During an NRL game between the Manly Sea Eagles and the Melbourne Storm at Brookvale Oval on the 26th August, a sideline brawl, referred to by the Sydney Morning Herald as ‘The Battle of Brookvale,’ broke out resulting in 11 charges and $50,000 worth of fines being issued to both clubs by the match-review committee. Tensions ignited when Manly's Glenn Stewart and Melbourne's Adam Blair were sin-binned for becoming involved in an on-field clash between two other players. Stewart and Blair began exchanging punches on the sideline and the incident quickly escalated as nearly all other players got involved.
22-year-old Manly forward, Darcy Lussick, pleaded guilty to his involvement in the altercation after boasting to the Rugby League Week magazine, ‘that last Friday was the best day of my life, to do that with my mates out there'. He was charged with a grade four contrary conduct offence and was publicly reproached by NRL chief executive David Gallop for his comments.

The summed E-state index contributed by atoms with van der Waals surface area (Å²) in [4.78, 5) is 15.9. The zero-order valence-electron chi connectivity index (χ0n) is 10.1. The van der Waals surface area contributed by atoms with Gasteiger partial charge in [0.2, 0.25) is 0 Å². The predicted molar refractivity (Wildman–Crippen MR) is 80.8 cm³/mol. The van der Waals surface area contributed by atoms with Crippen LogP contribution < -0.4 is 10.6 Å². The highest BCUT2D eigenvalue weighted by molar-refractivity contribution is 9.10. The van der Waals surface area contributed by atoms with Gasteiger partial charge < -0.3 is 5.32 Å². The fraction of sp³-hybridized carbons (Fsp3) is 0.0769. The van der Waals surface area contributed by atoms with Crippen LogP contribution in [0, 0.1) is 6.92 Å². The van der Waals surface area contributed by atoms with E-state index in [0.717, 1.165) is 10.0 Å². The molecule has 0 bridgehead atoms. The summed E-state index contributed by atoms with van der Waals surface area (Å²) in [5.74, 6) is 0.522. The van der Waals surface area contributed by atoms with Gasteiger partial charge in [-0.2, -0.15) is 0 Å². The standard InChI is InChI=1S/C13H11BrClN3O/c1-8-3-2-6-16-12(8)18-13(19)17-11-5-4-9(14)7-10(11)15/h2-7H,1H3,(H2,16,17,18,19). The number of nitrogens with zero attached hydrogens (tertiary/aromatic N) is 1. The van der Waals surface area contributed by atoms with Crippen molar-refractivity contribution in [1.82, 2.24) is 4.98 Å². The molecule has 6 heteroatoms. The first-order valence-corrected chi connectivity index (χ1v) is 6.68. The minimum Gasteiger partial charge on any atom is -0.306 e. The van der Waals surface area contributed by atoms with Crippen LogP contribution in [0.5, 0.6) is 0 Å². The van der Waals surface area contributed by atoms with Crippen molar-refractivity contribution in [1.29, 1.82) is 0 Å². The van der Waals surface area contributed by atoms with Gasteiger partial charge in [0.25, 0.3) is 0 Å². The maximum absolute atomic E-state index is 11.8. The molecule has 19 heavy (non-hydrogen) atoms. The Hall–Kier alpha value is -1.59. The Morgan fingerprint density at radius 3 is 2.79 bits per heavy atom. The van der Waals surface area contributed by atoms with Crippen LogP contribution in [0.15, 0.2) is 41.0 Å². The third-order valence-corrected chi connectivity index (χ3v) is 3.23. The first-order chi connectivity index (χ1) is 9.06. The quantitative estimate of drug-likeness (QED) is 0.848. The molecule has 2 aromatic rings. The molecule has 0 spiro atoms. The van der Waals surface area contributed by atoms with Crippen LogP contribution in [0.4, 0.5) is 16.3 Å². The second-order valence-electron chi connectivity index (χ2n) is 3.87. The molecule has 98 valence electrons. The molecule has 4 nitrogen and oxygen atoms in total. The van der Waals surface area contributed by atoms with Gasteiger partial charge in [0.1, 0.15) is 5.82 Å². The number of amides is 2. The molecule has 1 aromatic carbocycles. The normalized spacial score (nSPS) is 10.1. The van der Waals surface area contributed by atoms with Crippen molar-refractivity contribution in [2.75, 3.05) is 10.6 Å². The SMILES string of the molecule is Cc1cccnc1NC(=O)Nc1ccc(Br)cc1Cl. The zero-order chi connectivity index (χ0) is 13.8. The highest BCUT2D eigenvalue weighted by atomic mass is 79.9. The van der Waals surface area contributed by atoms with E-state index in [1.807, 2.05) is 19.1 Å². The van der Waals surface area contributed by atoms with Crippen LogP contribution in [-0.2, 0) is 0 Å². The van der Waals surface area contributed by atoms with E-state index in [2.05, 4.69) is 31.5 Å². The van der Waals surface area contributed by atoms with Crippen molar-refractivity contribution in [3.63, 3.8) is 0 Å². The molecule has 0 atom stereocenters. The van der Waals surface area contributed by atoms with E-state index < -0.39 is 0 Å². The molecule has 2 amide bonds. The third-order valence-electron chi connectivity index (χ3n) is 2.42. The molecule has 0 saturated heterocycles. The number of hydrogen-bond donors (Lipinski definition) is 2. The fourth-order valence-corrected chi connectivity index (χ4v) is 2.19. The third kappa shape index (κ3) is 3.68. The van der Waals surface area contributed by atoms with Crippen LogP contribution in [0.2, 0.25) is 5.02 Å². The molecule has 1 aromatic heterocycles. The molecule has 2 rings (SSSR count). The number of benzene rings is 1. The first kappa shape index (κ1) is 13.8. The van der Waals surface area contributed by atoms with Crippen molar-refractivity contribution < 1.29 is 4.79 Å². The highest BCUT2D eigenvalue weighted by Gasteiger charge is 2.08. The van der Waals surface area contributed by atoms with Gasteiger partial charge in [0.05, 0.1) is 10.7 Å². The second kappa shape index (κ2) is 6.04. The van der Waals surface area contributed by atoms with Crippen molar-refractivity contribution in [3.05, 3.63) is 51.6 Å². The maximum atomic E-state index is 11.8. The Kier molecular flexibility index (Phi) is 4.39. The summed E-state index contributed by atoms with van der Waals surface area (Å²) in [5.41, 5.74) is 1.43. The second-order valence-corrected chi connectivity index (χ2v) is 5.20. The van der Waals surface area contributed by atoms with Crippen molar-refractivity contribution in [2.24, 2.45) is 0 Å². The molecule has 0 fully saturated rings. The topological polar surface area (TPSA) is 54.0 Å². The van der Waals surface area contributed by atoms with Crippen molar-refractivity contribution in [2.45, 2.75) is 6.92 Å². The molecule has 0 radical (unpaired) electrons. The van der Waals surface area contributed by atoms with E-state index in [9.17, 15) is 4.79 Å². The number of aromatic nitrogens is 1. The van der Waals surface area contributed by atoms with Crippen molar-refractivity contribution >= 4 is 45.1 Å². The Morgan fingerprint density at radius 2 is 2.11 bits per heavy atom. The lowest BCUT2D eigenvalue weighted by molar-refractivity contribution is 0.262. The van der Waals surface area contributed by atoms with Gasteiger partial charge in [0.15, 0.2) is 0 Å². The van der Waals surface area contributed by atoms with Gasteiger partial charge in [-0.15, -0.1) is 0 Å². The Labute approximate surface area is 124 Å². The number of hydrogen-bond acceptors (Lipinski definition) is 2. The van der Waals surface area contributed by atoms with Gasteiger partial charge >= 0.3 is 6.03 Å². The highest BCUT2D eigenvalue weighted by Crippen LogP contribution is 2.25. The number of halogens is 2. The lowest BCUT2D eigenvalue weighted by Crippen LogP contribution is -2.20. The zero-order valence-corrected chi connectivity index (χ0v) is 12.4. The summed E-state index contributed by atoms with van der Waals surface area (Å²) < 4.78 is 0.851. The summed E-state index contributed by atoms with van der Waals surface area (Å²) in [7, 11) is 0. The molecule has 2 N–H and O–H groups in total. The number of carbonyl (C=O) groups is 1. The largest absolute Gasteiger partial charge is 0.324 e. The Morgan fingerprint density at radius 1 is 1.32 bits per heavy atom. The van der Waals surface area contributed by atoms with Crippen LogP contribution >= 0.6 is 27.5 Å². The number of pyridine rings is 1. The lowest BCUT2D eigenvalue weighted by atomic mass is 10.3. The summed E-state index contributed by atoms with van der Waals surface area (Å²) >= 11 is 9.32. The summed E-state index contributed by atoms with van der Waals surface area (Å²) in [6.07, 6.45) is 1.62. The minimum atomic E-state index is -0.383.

The clubs’ $50,000 fines were, according the Sydney Morning Herald, issued for ‘bringing the code into disrepute’. This demonstrates the NRL’s resolve to promoting a positive image of the game and of its risk management strategy for minising any fall out on the brand of rugby league.
While former league star, Trent Barrett, believes that the NRL will not suffer significant brand damage as a result of the incident, it has brought into the limelight the question of whether there is a place for ‘the biff’ in sports culture.
Images of on-field football violence in Australian Football codes is less frequent now than it was 15-20 years ago. While some commentators came out after the Brookvale incident in support of on-field brawling arguing it is something that the fans want to see, the reality is that images of players injured from brawling, and poor self-discipline do not convey the values that any football code or their sponsors wish to promote.When will they learn?